The SEC will “provisionally identify” a company as a Commission-Identified Issuer on the SEC’s HFCAA web page. The SEC process does not currently include notice to companies that the SEC has provisionally identified as a Commission-Identified Issuer. Companies should be able to anticipate the results of the SEC’s review, and in any case should monitor the SEC’s HFCAA web page frequently after filing the company’s annual report because the company has only 15 days to dispute the SEC’s provisional identification. A “Commission-Identified Issuer” is a registrant that has retained a registered public accounting firm to issue an audit report where the registered public accounting firm has a branch or office that is located in a foreign jurisdiction and the PCAOB has determined that it is unable to inspect or investigate completely because of a position taken by an authority in the foreign jurisdiction (PCAOB-Identified Firm).

If a company believes that the SEC’s provisional identification was incorrect, the company has 15 business days to email the SEC at hfcaa@sec.gov (or such other email address as the SEC may designate on its HFCAA page in the future) to dispute this identification and provide appropriate documentation that is satisfactory to the SEC under the HFCAA.

If the company does not dispute the SEC’s provisional identification, or if the SEC does not accept the company’s position that the SEC’s provisional identification was incorrect, the SEC will list the company on the “conclusive list of issuers identified under the HFCAA” on the HFCAA web page, which will also list the number of consecutive years for which the issuer has been identified and current and prior trading prohibitions. If the SEC accepts the company’s position, it will remove the company’s name from the HFCAA page.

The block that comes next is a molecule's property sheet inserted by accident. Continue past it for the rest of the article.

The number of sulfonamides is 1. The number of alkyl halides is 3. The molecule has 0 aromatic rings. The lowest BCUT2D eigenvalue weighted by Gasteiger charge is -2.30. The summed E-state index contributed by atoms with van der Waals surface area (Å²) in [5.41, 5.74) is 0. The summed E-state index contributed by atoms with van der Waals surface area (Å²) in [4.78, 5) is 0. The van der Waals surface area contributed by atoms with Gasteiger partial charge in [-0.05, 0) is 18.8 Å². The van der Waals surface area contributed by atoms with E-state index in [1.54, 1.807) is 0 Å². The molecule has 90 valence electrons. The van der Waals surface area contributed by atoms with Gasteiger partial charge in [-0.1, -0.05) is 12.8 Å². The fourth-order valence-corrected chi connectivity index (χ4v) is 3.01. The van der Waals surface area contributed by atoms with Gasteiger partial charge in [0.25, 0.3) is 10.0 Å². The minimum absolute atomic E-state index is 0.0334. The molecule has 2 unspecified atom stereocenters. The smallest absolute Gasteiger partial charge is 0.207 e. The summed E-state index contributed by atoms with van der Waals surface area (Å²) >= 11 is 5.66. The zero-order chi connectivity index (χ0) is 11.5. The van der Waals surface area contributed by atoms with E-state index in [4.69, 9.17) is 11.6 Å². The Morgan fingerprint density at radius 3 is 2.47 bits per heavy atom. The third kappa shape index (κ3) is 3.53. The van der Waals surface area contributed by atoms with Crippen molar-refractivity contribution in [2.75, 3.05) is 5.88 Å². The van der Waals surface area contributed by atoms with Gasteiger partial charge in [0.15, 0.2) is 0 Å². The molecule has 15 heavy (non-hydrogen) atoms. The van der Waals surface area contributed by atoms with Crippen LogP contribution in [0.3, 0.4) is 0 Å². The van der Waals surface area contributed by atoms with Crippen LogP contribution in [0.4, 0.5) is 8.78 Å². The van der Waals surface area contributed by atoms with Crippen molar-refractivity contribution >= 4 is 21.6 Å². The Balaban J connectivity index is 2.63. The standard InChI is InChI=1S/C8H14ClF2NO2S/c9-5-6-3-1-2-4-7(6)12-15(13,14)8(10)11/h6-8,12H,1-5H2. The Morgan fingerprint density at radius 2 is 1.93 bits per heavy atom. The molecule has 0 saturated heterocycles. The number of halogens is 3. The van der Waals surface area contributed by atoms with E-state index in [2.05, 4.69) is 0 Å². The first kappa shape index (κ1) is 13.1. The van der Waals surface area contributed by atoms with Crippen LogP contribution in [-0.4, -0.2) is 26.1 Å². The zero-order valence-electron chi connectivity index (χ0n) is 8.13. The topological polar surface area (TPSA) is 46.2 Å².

Disclosure Obligations after Designation as a Commission-Identified Issuer. If the SEC has previously identified a company as a Commission-Identified Issuer, a company that is, in fact, not owned or controlled by a governmental entity in the foreign jurisdiction of its PCAOB-Identified Firm must submit documentation to the SEC establishing that the company is not so owned or controlled. Companies must submit this documentation through EDGAR on or before the due date of the company’s annual report. The company can submit this documentation, which will be publicly available, with its annual report, on a Form 8-K (or Form 6-K if applicable) report, or using another appropriate method. The final amendments include amendments to Forms 10-K, Form 20-F and other forms that implement this requirement. A Commission-Identified Issuer that is owned or controlled by a foreign governmental entity is not required to submit this documentation.